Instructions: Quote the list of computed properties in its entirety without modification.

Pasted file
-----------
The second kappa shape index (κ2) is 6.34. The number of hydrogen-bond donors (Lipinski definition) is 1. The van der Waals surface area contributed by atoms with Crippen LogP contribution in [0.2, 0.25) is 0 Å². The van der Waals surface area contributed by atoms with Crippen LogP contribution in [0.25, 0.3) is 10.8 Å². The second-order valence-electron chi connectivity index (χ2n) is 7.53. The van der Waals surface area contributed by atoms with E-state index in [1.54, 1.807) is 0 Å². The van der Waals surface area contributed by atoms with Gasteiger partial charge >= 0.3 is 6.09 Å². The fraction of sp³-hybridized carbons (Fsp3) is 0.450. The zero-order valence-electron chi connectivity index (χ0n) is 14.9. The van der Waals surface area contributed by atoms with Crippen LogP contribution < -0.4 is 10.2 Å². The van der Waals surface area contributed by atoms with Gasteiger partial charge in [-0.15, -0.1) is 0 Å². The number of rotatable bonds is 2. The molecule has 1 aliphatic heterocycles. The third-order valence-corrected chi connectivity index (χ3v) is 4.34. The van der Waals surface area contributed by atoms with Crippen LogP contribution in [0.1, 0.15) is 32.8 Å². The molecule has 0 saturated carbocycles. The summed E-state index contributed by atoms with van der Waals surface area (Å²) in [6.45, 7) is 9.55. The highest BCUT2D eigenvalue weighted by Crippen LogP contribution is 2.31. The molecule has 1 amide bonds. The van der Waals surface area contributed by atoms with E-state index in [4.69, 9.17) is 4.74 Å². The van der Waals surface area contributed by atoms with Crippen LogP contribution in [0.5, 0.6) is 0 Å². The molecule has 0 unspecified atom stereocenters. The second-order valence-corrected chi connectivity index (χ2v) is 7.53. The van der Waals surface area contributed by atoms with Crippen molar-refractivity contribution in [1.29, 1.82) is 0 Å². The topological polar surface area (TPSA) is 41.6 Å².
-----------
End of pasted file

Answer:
The second kappa shape index (κ2) is 6.34. The number of hydrogen-bond donors (Lipinski definition) is 1. The van der Waals surface area contributed by atoms with Crippen LogP contribution in [0.2, 0.25) is 0 Å². The van der Waals surface area contributed by atoms with Crippen LogP contribution in [0.25, 0.3) is 10.8 Å². The second-order valence-electron chi connectivity index (χ2n) is 7.53. The van der Waals surface area contributed by atoms with E-state index in [1.54, 1.807) is 0 Å². The van der Waals surface area contributed by atoms with Gasteiger partial charge >= 0.3 is 6.09 Å². The fraction of sp³-hybridized carbons (Fsp3) is 0.450. The zero-order valence-electron chi connectivity index (χ0n) is 14.9. The van der Waals surface area contributed by atoms with Crippen LogP contribution < -0.4 is 10.2 Å². The van der Waals surface area contributed by atoms with Gasteiger partial charge in [-0.15, -0.1) is 0 Å². The number of rotatable bonds is 2. The molecule has 1 aliphatic heterocycles. The third-order valence-corrected chi connectivity index (χ3v) is 4.34. The van der Waals surface area contributed by atoms with Crippen LogP contribution in [0.1, 0.15) is 32.8 Å². The molecule has 0 saturated carbocycles. The summed E-state index contributed by atoms with van der Waals surface area (Å²) in [6.45, 7) is 9.55. The highest BCUT2D eigenvalue weighted by Crippen LogP contribution is 2.31. The molecule has 1 amide bonds. The van der Waals surface area contributed by atoms with E-state index in [4.69, 9.17) is 4.74 Å². The van der Waals surface area contributed by atoms with Crippen LogP contribution in [0.5, 0.6) is 0 Å². The molecule has 0 unspecified atom stereocenters. The second-order valence-corrected chi connectivity index (χ2v) is 7.53. The van der Waals surface area contributed by atoms with Crippen molar-refractivity contribution in [1.29, 1.82) is 0 Å². The topological polar surface area (TPSA) is 41.6 Å².